Adoption is catching on in America, which is a great thing for families, children and the environment. We thought we’d ask the experts (adoptive parents) how they prepared for their new addition. If a family knows they’re going to be welcoming a newborn there’s a lot more information about what you’ll need, but many adoptive families aren’t sure how old baby will be when the adoption proceedings are complete. How did you deal with baby shower and gift registries? What tips would you pass on to families who are beginning to prepare for their baby’s arrival?
Here’s something disposable diaper-using parents may not understand: I truly enjoyed cloth diapering my daughter. I didn’t just put up with it because I wanted to save money. Nor was I slaving over those diapers as a sacrifice for Mother Earth. Before my daughter was born, I pored over websites on the Internet, reading all about prefolds and diaper covers and laundering techniques. Once I got my diapers, I admired their softness and cuteness; I couldn’t wait to try them out. I even took pleasure in laundry days–ah, the anticipation of waiting for a nice, fresh batch of diapers to emerge from the dryer!
Yes, I took a picture of myself holding a cloth diaper
Scouring consignment shops for my preferred brand of diaper covers became my new focus in life. Discovering a new cloth diapering tip (Sunlight removes stains! You can wash diapers in cold water!) would send me into a frenzy of delight. I know what some of you are thinking: this lady has no life. I am exaggerating only slightly when I say that cloth diapering gives me a sense of accomplishment one must feel upon ascending Mt. Everest, winning an Olympic gold medal, or discovering a cure for diaper rash.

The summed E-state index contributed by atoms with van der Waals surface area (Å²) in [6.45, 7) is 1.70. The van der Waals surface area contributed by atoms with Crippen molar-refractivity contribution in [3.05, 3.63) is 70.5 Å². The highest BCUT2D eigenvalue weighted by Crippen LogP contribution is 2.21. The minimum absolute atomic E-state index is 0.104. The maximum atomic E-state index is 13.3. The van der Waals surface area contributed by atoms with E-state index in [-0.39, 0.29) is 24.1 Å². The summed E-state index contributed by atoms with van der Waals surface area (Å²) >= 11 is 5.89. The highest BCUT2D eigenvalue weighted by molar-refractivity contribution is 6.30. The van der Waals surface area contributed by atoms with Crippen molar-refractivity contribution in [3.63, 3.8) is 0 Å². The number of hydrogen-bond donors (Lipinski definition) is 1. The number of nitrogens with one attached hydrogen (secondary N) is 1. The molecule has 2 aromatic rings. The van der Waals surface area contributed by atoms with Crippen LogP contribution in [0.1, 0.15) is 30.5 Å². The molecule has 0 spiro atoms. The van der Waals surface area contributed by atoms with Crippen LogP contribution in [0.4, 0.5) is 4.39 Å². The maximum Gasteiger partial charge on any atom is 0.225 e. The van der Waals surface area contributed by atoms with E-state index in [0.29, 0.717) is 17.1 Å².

Starting the Green Baby Guide added a whole new layer to the thrill of cloth diapering: now I could impart my cloth diapering insights to others. Some might have no interest in the practice whatsoever. This is hard for me to understand, but I hear it’s true. After all, only ten percent of the population uses cloth. Others eschew disposables out of economic necessity or perhaps out of obligation to the planet. And then there are those like me . . . those who can write three whole paragraphs on What Cloth Diapering Means to Me. Those who don’t just tolerate cloth diapers, but actively like them. A lot.